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Everything posted by faffi

  1. I know nothing about this topic, basically. However, when I attended a gravel rally, I was told to keep weight on the outside peg and push firmly against the fuel tank with my outside knee while turning standing up. For me, that helped massively. Suddenly, it was easy to steer with the rear using the throttle, and slides could be controlled. I immediately felt safe. Whether this mean anything for road racing I cannot say. I have also read many times over the years that top rank riders can shift their weight between the inner and outer peg up to 20 times in a single corner. Apparently, they do this to control drift and grip. Way beyond my scope to try - I'd likely crash right away because my limited mental capacity would be spend on dancing on the pegs rather than controlling the bike and reading the road. Finally, riders like Tony Elias and other shorties commonly let their outside foot dangle above the peg while cornering, a result of hanging way off and having short legs, I presume. They still win races. So perhaps this is just another tool available to be used by the rider, but not mandatory for success?
  2. faffi

    Then vs now

    Rutter is a multiple winner of IoM, so should be comparable. Sure, it was not set on the same day by the same rider, and as such not a perfect comparison, but it should give a fairly realistic picture.
  3. faffi

    Then vs now

    For comparison, the premier class has seen less performance gains than the fastest class at Isle of Man (current lap record is set with an average speed of more than 135 mph) - in 1990, Gardner lapped Phillip Island at 1:34.560 during the race. Current race lap record is 1:28.108, set by Marc Marquez in 2013. If I take that equation, starting with 115 mph as an arbitrary average speed of Garner, I end up with 120.8 mph for Marquez. Interestingly, the best race lap in 2019 by Vinales took 1:29.322, or 119.7 mph using the same math. This is a rather flowing track where handling is more important than power, though, whereas IoM benefit quite a lot from more power. Report to moderator
  4. faffi

    Then vs now

    In 2018, Micheal Rutter punted a stock Panigale 1100 V4 Speciale the around IoM TT course in about 18:40 for an average speed about 121 mph. I say roughly because it is impossible to time the lap correctly since it is not a typical get-away, nor lap completion. But it is close enough. It's on YouTube in two parts, part 1 being here: https://www.youtube.com/watch?v=OYaSG_IoAXk For a stock bike, that seems pretty impressive. However, Steve Hislop set a 18:39.4 lap on an RC30, or the Honda VFR750R as it was also known, back in 1989. So what do you think? Is it impressive that 30 years later, an 1100cc stock machine on road tyres can match a 750cc modified street bike on slicks from the 80s, or would you have expected more from the development? As a comparison, the New Era 750 record around Phillip Island was set by Scott Campbell on a Honda RC30 in 2016 with a time of 1:40.719. The production Superbike lap record was set by Wayne Maxwell in 2018 in a Yamaha R1 with a time of 1:32.224.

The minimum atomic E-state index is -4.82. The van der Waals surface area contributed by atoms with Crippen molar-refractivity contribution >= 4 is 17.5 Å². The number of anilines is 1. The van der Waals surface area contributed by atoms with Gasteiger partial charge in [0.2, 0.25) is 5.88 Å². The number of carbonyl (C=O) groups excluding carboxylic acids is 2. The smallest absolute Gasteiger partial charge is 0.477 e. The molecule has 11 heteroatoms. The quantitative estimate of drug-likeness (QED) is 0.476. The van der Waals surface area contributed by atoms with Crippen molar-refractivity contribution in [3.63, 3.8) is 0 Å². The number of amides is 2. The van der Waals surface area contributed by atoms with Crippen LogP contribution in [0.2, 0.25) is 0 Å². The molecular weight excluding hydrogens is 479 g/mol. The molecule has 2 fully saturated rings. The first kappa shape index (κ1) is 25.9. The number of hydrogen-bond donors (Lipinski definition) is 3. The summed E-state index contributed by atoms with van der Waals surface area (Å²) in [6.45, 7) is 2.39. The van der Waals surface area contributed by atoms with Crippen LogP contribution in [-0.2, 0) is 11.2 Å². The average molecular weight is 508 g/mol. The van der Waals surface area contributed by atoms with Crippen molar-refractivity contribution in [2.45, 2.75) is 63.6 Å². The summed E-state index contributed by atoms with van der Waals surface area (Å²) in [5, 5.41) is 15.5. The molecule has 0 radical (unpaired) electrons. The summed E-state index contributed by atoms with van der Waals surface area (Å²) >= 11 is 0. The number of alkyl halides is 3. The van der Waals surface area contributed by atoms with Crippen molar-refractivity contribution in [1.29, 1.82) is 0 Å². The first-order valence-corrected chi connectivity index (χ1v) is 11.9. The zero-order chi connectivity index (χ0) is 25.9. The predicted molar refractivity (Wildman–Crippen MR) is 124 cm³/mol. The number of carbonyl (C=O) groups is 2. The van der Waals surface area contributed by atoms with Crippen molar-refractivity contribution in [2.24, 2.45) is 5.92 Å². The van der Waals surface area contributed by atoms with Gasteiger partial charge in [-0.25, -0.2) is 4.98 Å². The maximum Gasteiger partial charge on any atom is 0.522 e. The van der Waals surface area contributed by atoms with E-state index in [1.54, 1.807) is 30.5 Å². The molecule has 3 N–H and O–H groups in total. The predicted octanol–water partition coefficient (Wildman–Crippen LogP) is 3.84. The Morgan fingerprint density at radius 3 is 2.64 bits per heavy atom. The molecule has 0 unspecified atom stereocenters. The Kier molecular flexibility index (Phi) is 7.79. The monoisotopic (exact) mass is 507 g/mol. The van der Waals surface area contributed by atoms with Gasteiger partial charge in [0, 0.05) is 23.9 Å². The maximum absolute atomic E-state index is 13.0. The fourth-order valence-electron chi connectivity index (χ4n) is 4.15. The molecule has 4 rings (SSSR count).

5. This is a 240 kg / 530 lb touring bike with 56hp keeping a rapid pace among faster machines around a race track. I see that he brakes later and harder and also manage to get on the throttle earlier, but it is hard for me to tell how he manage to do this so much better than the others.
  6. I suppose the rate of turn-in as well as the amount of lean will matter greatly, as would speed itself through wind resistance?
  7. faffi

    Real racing

    Even car racing can be raw
  8. faffi

    Real racing

    For comparison
  9. faffi

    Real racing

    This is exciting. On board MotoGP is a display of talent and virtually perfection, but this is brutality at its finest. If circuit racing is sculpture with a carving knife, real road racing is art making with a chain saw. Enjoy!
  10. Congrats on your new bike! Can you disengage regen so that the bike is free-rolling when you close the throttle? I know electric cars can be det up for no, some and full regen, and the affect on engine braking is massive. Also,, as it is likely RBW, you can probably reprogram the throttle for a more linear operation.
  11. So you think that his saves is helped a lot by him managing to stay relaxed on the bars despite using great lower body effort to support the bike - did I understand that correctly? If so, a very interesting observation!
  12. In your opinion, what is it that set him so far ahead of the competition? It has probably never been harder to be clearly the best that now, considering the quality of the machinery and the CV of the competitors, yet MM is demonstrably faster more often than not.
  13. Hotfoot's advice about working the section backwards is so logical once brought to attention, and hence genius 👍👌
  14. Interesting topic. Three things that came to mind while reading through the posts: 1. Many moons ago, Roberts sr had trouble going fast enough around Suzuka. Instead of continue circulating, he went back to the hotel and had a think. A few hours later he returned to the track and said he had found 2 seconds. Hei proved it by going 2 seconds faster. 2. Darren Binder, Moto3, says he has no braking points, he brakes when those around him does. He's fast, but cause a lot of havoc and crash frequently. 3. Rossi, and others, often try a fully new and untested setup before races when they haven't found a competitive setup during practice. At least in the case of Rossi, it seems to pay off more often than not.
  15. Indeed! But if you search Marc Marquez 2015 qualifying Austin you should be able to find footage of his bike stopping on the main straight with 3-something minutes to go. He then jumps the fence, runs to his spare bike, and proceed to set pole time.
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